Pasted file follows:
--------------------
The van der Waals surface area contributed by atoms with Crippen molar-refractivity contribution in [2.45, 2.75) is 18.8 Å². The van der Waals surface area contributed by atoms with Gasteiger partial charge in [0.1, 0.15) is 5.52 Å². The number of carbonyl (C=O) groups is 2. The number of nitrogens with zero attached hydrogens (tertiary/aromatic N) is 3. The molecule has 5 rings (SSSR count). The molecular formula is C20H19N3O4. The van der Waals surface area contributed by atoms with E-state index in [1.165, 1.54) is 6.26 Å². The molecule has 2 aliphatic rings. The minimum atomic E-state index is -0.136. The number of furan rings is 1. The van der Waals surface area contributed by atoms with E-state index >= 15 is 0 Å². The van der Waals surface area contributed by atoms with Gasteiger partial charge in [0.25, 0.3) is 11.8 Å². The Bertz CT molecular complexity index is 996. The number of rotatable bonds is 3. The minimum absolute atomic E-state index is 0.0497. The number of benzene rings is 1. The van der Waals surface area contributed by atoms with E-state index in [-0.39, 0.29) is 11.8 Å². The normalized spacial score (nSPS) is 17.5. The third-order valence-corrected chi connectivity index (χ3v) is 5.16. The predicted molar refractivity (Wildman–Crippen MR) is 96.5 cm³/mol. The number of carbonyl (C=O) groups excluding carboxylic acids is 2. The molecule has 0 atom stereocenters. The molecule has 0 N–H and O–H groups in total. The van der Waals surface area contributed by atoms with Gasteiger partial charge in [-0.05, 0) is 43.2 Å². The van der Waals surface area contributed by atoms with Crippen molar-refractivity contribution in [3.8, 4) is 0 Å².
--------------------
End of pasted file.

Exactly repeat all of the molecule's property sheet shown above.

The van der Waals surface area contributed by atoms with Crippen molar-refractivity contribution in [2.45, 2.75) is 18.8 Å². The van der Waals surface area contributed by atoms with Gasteiger partial charge in [0.1, 0.15) is 5.52 Å². The number of carbonyl (C=O) groups is 2. The number of nitrogens with zero attached hydrogens (tertiary/aromatic N) is 3. The molecule has 5 rings (SSSR count). The molecular formula is C20H19N3O4. The van der Waals surface area contributed by atoms with E-state index in [1.165, 1.54) is 6.26 Å². The molecule has 2 aliphatic rings. The minimum atomic E-state index is -0.136. The number of furan rings is 1. The van der Waals surface area contributed by atoms with E-state index >= 15 is 0 Å². The van der Waals surface area contributed by atoms with Gasteiger partial charge in [0.25, 0.3) is 11.8 Å². The Bertz CT molecular complexity index is 996. The number of rotatable bonds is 3. The minimum absolute atomic E-state index is 0.0497. The number of benzene rings is 1. The van der Waals surface area contributed by atoms with E-state index in [-0.39, 0.29) is 11.8 Å². The normalized spacial score (nSPS) is 17.5. The third-order valence-corrected chi connectivity index (χ3v) is 5.16. The predicted molar refractivity (Wildman–Crippen MR) is 96.5 cm³/mol. The number of carbonyl (C=O) groups excluding carboxylic acids is 2. The molecule has 0 atom stereocenters. The molecule has 0 N–H and O–H groups in total. The van der Waals surface area contributed by atoms with Gasteiger partial charge in [-0.05, 0) is 43.2 Å². The van der Waals surface area contributed by atoms with Crippen molar-refractivity contribution in [3.8, 4) is 0 Å².